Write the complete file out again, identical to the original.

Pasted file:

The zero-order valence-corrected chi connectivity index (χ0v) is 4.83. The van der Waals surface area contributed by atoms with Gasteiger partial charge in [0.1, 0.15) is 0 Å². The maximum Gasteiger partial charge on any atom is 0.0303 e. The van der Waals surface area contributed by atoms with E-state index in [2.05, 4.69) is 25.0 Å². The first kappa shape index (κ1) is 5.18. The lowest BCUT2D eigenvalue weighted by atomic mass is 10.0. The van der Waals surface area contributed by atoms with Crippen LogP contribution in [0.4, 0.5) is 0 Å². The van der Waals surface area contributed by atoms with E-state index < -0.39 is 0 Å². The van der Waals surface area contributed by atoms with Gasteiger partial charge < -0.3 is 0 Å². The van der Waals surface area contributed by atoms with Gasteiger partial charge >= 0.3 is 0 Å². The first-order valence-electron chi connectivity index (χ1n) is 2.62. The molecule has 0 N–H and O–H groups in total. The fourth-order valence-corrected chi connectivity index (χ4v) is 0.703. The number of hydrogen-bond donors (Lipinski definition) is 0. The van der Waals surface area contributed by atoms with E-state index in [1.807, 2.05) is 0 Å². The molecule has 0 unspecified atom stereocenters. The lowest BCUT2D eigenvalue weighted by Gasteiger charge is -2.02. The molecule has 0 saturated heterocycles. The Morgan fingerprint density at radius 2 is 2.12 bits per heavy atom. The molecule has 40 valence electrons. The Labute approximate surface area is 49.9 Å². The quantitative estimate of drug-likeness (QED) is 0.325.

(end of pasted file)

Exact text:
The zero-order valence-corrected chi connectivity index (χ0v) is 4.83. The van der Waals surface area contributed by atoms with Gasteiger partial charge in [0.1, 0.15) is 0 Å². The maximum Gasteiger partial charge on any atom is 0.0303 e. The van der Waals surface area contributed by atoms with E-state index in [2.05, 4.69) is 25.0 Å². The first kappa shape index (κ1) is 5.18. The lowest BCUT2D eigenvalue weighted by atomic mass is 10.0. The van der Waals surface area contributed by atoms with Crippen LogP contribution in [0.4, 0.5) is 0 Å². The van der Waals surface area contributed by atoms with E-state index < -0.39 is 0 Å². The van der Waals surface area contributed by atoms with Gasteiger partial charge < -0.3 is 0 Å². The van der Waals surface area contributed by atoms with Gasteiger partial charge >= 0.3 is 0 Å². The first-order valence-electron chi connectivity index (χ1n) is 2.62. The molecule has 0 N–H and O–H groups in total. The fourth-order valence-corrected chi connectivity index (χ4v) is 0.703. The number of hydrogen-bond donors (Lipinski definition) is 0. The van der Waals surface area contributed by atoms with E-state index in [1.807, 2.05) is 0 Å². The molecule has 0 unspecified atom stereocenters. The lowest BCUT2D eigenvalue weighted by Gasteiger charge is -2.02. The molecule has 0 saturated heterocycles. The Morgan fingerprint density at radius 2 is 2.12 bits per heavy atom. The molecule has 40 valence electrons. The Labute approximate surface area is 49.9 Å². The quantitative estimate of drug-likeness (QED) is 0.325.